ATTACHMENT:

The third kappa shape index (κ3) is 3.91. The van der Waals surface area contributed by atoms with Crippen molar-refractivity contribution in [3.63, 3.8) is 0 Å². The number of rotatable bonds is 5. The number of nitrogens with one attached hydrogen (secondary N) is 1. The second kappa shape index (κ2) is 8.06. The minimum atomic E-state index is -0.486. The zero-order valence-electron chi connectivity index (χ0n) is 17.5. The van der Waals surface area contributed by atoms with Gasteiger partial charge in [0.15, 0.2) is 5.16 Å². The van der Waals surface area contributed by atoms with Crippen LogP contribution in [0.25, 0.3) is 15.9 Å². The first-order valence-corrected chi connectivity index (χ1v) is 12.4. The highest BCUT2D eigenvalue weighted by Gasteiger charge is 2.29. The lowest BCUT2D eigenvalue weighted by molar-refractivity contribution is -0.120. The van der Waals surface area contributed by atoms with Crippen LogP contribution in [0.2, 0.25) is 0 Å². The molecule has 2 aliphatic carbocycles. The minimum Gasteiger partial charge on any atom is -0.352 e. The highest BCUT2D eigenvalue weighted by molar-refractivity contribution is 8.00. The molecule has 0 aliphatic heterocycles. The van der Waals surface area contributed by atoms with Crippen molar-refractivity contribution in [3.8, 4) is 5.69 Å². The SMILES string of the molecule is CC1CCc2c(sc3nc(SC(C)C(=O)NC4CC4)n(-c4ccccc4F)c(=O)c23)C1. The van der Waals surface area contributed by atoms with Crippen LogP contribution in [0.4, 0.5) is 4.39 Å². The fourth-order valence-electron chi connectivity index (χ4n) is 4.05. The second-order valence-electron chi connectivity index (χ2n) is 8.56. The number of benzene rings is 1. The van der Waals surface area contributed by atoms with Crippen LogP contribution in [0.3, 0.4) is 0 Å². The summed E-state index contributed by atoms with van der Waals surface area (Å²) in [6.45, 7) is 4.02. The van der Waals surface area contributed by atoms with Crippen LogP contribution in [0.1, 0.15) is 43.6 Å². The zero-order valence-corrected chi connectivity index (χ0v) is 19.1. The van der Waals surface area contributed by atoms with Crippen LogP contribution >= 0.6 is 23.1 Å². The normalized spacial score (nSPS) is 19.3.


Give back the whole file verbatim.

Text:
The third kappa shape index (κ3) is 3.91. The van der Waals surface area contributed by atoms with Crippen molar-refractivity contribution in [3.63, 3.8) is 0 Å². The number of rotatable bonds is 5. The number of nitrogens with one attached hydrogen (secondary N) is 1. The second kappa shape index (κ2) is 8.06. The minimum atomic E-state index is -0.486. The zero-order valence-electron chi connectivity index (χ0n) is 17.5. The van der Waals surface area contributed by atoms with Gasteiger partial charge in [0.15, 0.2) is 5.16 Å². The van der Waals surface area contributed by atoms with Crippen LogP contribution in [0.25, 0.3) is 15.9 Å². The first-order valence-corrected chi connectivity index (χ1v) is 12.4. The highest BCUT2D eigenvalue weighted by Gasteiger charge is 2.29. The lowest BCUT2D eigenvalue weighted by molar-refractivity contribution is -0.120. The van der Waals surface area contributed by atoms with Crippen LogP contribution in [0.2, 0.25) is 0 Å². The molecule has 2 aliphatic carbocycles. The minimum Gasteiger partial charge on any atom is -0.352 e. The highest BCUT2D eigenvalue weighted by molar-refractivity contribution is 8.00. The molecule has 0 aliphatic heterocycles. The van der Waals surface area contributed by atoms with Crippen molar-refractivity contribution in [3.8, 4) is 5.69 Å². The SMILES string of the molecule is CC1CCc2c(sc3nc(SC(C)C(=O)NC4CC4)n(-c4ccccc4F)c(=O)c23)C1. The van der Waals surface area contributed by atoms with Crippen LogP contribution in [0.4, 0.5) is 4.39 Å². The fourth-order valence-electron chi connectivity index (χ4n) is 4.05. The second-order valence-electron chi connectivity index (χ2n) is 8.56. The number of benzene rings is 1. The van der Waals surface area contributed by atoms with Crippen LogP contribution in [0.3, 0.4) is 0 Å². The summed E-state index contributed by atoms with van der Waals surface area (Å²) in [6.45, 7) is 4.02. The van der Waals surface area contributed by atoms with Crippen LogP contribution in [0.1, 0.15) is 43.6 Å². The zero-order valence-corrected chi connectivity index (χ0v) is 19.1. The van der Waals surface area contributed by atoms with Crippen LogP contribution >= 0.6 is 23.1 Å². The normalized spacial score (nSPS) is 19.3.